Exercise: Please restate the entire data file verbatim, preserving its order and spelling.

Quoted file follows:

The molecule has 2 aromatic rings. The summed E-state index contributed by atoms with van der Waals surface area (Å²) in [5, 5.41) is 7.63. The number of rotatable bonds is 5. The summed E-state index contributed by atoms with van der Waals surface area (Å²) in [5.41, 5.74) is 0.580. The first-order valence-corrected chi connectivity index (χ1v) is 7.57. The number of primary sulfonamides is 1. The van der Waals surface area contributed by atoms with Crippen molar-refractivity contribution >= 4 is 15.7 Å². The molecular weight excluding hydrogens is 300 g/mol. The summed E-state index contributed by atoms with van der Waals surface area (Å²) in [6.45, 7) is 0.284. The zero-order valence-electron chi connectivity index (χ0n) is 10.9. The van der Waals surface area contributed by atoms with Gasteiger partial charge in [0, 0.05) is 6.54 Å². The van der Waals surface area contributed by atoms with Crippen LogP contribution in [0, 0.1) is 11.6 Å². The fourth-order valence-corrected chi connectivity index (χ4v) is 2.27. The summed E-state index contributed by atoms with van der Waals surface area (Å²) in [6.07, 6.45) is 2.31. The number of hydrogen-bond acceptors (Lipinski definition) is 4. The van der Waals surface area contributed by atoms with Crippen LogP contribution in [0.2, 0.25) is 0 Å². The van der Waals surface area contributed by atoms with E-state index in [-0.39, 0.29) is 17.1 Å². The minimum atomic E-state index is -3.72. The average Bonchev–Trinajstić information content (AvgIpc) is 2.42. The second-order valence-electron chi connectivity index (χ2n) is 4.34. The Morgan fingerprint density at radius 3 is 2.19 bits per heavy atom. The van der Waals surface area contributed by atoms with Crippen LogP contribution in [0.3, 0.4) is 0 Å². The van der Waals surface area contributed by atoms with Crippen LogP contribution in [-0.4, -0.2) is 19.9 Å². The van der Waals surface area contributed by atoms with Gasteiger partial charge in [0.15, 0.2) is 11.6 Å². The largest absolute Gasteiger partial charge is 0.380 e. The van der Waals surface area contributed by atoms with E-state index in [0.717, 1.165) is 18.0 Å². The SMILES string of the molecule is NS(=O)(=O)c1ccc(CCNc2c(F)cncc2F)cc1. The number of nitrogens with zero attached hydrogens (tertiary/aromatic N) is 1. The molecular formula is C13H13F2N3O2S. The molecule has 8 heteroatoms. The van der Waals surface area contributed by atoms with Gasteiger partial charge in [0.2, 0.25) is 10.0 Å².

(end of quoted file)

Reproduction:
The molecule has 2 aromatic rings. The summed E-state index contributed by atoms with van der Waals surface area (Å²) in [5, 5.41) is 7.63. The number of rotatable bonds is 5. The summed E-state index contributed by atoms with van der Waals surface area (Å²) in [5.41, 5.74) is 0.580. The first-order valence-corrected chi connectivity index (χ1v) is 7.57. The number of primary sulfonamides is 1. The van der Waals surface area contributed by atoms with Crippen molar-refractivity contribution >= 4 is 15.7 Å². The molecular weight excluding hydrogens is 300 g/mol. The summed E-state index contributed by atoms with van der Waals surface area (Å²) in [6.45, 7) is 0.284. The zero-order valence-electron chi connectivity index (χ0n) is 10.9. The van der Waals surface area contributed by atoms with Gasteiger partial charge in [0, 0.05) is 6.54 Å². The van der Waals surface area contributed by atoms with Crippen LogP contribution in [0, 0.1) is 11.6 Å². The fourth-order valence-corrected chi connectivity index (χ4v) is 2.27. The summed E-state index contributed by atoms with van der Waals surface area (Å²) in [6.07, 6.45) is 2.31. The number of hydrogen-bond acceptors (Lipinski definition) is 4. The van der Waals surface area contributed by atoms with Crippen LogP contribution in [0.2, 0.25) is 0 Å². The van der Waals surface area contributed by atoms with E-state index in [-0.39, 0.29) is 17.1 Å². The minimum atomic E-state index is -3.72. The average Bonchev–Trinajstić information content (AvgIpc) is 2.42. The second-order valence-electron chi connectivity index (χ2n) is 4.34. The Morgan fingerprint density at radius 3 is 2.19 bits per heavy atom. The van der Waals surface area contributed by atoms with Crippen LogP contribution in [0.3, 0.4) is 0 Å². The van der Waals surface area contributed by atoms with Crippen LogP contribution in [-0.4, -0.2) is 19.9 Å². The van der Waals surface area contributed by atoms with Gasteiger partial charge in [0.15, 0.2) is 11.6 Å². The largest absolute Gasteiger partial charge is 0.380 e. The van der Waals surface area contributed by atoms with E-state index in [0.717, 1.165) is 18.0 Å². The SMILES string of the molecule is NS(=O)(=O)c1ccc(CCNc2c(F)cncc2F)cc1. The number of nitrogens with zero attached hydrogens (tertiary/aromatic N) is 1. The molecular formula is C13H13F2N3O2S. The molecule has 8 heteroatoms. The van der Waals surface area contributed by atoms with Gasteiger partial charge in [0.2, 0.25) is 10.0 Å².